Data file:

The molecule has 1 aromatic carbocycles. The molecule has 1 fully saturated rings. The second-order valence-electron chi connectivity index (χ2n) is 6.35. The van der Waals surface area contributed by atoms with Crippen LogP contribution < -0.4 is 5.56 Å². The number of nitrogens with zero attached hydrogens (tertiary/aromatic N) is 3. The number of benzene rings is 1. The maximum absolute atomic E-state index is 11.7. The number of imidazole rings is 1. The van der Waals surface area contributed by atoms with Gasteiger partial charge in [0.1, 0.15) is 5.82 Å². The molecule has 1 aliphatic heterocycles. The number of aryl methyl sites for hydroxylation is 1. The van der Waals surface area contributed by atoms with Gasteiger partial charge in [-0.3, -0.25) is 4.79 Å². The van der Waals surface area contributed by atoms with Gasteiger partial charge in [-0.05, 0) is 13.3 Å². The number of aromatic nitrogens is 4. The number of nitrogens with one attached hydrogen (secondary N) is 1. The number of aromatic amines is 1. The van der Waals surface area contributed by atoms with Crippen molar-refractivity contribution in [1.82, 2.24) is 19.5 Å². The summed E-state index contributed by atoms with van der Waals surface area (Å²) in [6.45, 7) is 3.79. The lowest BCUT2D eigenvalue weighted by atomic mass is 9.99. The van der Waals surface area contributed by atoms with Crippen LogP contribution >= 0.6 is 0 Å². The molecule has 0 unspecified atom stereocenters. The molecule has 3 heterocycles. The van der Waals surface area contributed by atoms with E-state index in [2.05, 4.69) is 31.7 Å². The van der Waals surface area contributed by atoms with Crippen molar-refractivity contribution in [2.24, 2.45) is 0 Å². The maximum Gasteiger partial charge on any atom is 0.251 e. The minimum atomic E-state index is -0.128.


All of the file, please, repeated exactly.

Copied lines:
The molecule has 1 aromatic carbocycles. The molecule has 1 fully saturated rings. The second-order valence-electron chi connectivity index (χ2n) is 6.35. The van der Waals surface area contributed by atoms with Crippen LogP contribution < -0.4 is 5.56 Å². The number of nitrogens with zero attached hydrogens (tertiary/aromatic N) is 3. The number of benzene rings is 1. The maximum absolute atomic E-state index is 11.7. The number of imidazole rings is 1. The van der Waals surface area contributed by atoms with Gasteiger partial charge in [0.1, 0.15) is 5.82 Å². The molecule has 1 aliphatic heterocycles. The number of aryl methyl sites for hydroxylation is 1. The van der Waals surface area contributed by atoms with Gasteiger partial charge in [-0.3, -0.25) is 4.79 Å². The van der Waals surface area contributed by atoms with Gasteiger partial charge in [-0.05, 0) is 13.3 Å². The number of aromatic nitrogens is 4. The number of nitrogens with one attached hydrogen (secondary N) is 1. The number of aromatic amines is 1. The van der Waals surface area contributed by atoms with Crippen molar-refractivity contribution in [1.82, 2.24) is 19.5 Å². The summed E-state index contributed by atoms with van der Waals surface area (Å²) in [6.45, 7) is 3.79. The lowest BCUT2D eigenvalue weighted by atomic mass is 9.99. The van der Waals surface area contributed by atoms with Crippen LogP contribution >= 0.6 is 0 Å². The molecule has 0 unspecified atom stereocenters. The molecule has 3 heterocycles. The van der Waals surface area contributed by atoms with E-state index in [2.05, 4.69) is 31.7 Å². The van der Waals surface area contributed by atoms with Crippen molar-refractivity contribution in [2.24, 2.45) is 0 Å². The maximum Gasteiger partial charge on any atom is 0.251 e. The minimum atomic E-state index is -0.128.